This is a case-study book dealing with software failed projects, e.g., The Denver Airport problem. It categorizes these failed projects into the following areas: project objectives were not fully specified; projects were poorly planned; enabling project technology was not fully understood; absence of management methodology; insufficient expertise; and lack of understanding of the risks involved.
These cases will show how failure might have been avoided and how the projects might have been completed on time and within budget. This book should be seen as a companion volume to Yourdon's Death March book and Jones' Assessment and Control of Software Projects, both of which are extensively referenced in the book.
Review By: Mary Decker 08/26/2002This book provides an in-depth look at major software (and engineering) projects that went very wrong. It doesn't attempt to place blame, but rather to analyze the project, its shortcomings, and the overall effects of problems and how they contributed to failure.
The author starts by defining terms and relating them to the standards used when discussing project overruns. He gives a straightforward explanation of why he adopted his standards and the statistics used to back them up.
After defining the terms, he identifies the top seven problems that contribute to “software crisis”:
Project Objectives not Fully Specified
Bad Planning and Estimation
Technology New to the Organization
Inadequate/No Project Management Methodology
Insufficient Senior Staff on the Team
Poor Performance by Suppliers
Performance (Efficiency Problems)
For each problem he includes "War Stories" that are dramatic examples of these problems. Each problem is given a face, and we see that it is usually more than any of the above factors that contributes to the overrun. These examples provided a dramatic example of how wrong things can go on a project and while reading the cases, I found myself analyzing my current projects and noting the warning signs.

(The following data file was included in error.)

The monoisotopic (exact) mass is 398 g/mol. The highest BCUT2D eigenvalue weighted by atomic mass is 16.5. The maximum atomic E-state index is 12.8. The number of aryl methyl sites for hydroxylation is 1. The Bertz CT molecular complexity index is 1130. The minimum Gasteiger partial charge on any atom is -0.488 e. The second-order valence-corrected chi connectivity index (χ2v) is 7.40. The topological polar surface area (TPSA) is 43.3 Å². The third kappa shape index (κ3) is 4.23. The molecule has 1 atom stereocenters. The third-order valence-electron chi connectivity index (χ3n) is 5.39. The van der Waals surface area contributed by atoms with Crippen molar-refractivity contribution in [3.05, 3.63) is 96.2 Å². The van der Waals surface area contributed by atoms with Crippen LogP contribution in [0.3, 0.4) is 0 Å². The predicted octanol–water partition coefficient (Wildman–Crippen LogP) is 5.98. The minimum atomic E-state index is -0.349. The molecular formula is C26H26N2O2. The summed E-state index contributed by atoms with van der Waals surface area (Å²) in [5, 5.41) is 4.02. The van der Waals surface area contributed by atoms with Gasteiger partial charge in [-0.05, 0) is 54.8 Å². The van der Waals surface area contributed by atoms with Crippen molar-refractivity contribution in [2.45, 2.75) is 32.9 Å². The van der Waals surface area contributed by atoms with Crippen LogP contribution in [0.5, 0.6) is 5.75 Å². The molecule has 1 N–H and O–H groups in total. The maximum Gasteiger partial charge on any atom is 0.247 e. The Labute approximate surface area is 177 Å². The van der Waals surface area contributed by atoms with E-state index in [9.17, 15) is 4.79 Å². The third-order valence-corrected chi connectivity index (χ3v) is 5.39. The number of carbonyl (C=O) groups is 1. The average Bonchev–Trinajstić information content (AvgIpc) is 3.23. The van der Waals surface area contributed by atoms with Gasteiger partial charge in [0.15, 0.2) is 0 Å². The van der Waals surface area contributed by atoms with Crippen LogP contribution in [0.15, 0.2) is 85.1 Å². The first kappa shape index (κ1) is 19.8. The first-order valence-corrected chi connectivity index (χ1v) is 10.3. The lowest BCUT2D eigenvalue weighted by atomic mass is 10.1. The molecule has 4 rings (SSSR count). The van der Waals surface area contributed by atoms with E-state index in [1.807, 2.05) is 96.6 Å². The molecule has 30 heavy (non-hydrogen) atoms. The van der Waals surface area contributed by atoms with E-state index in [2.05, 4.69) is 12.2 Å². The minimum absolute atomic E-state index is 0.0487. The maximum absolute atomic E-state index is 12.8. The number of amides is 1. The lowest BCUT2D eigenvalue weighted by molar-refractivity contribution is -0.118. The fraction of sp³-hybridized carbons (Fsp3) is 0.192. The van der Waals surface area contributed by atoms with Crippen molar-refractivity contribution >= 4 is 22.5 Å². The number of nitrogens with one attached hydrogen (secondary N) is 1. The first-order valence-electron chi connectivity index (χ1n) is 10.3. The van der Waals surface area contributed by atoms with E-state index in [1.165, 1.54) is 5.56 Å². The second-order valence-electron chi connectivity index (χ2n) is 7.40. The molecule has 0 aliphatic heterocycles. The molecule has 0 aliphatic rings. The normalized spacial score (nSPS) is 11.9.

The war stories do not attempt to assign blame but rather to illustrate how these projects went awry. They describe the contributing factors, the environment, and the problems each project faced. Finally, he explains the outcomes of the projects.
The book was very easy to read and I found myself sometimes nodding along, having seen the problems discussed on a smaller scale. Some of the war stories had me cringing, but all of them made me think.
The author did what he set out to do in giving us dramatic examples of runaway products. His cases are well documented and well described--all in all something we can all learn from, although after a while the stories and problems started to run together.
In the conclusion the book gives some solutions to these problems and how to identify them early on. I would have liked it if the "Remedies" section were longer and perhaps interwoven with the war stories. Still, it gave a cohesive focus to the problems and factors that lead to project failure. Understanding the process is the first step to making it better.
I would recommend this book to anyone who asks "How could this have happened?" or says "Nobody else has these problems." They are out there and perhaps this book will help people learn to look at projects and understand the process better.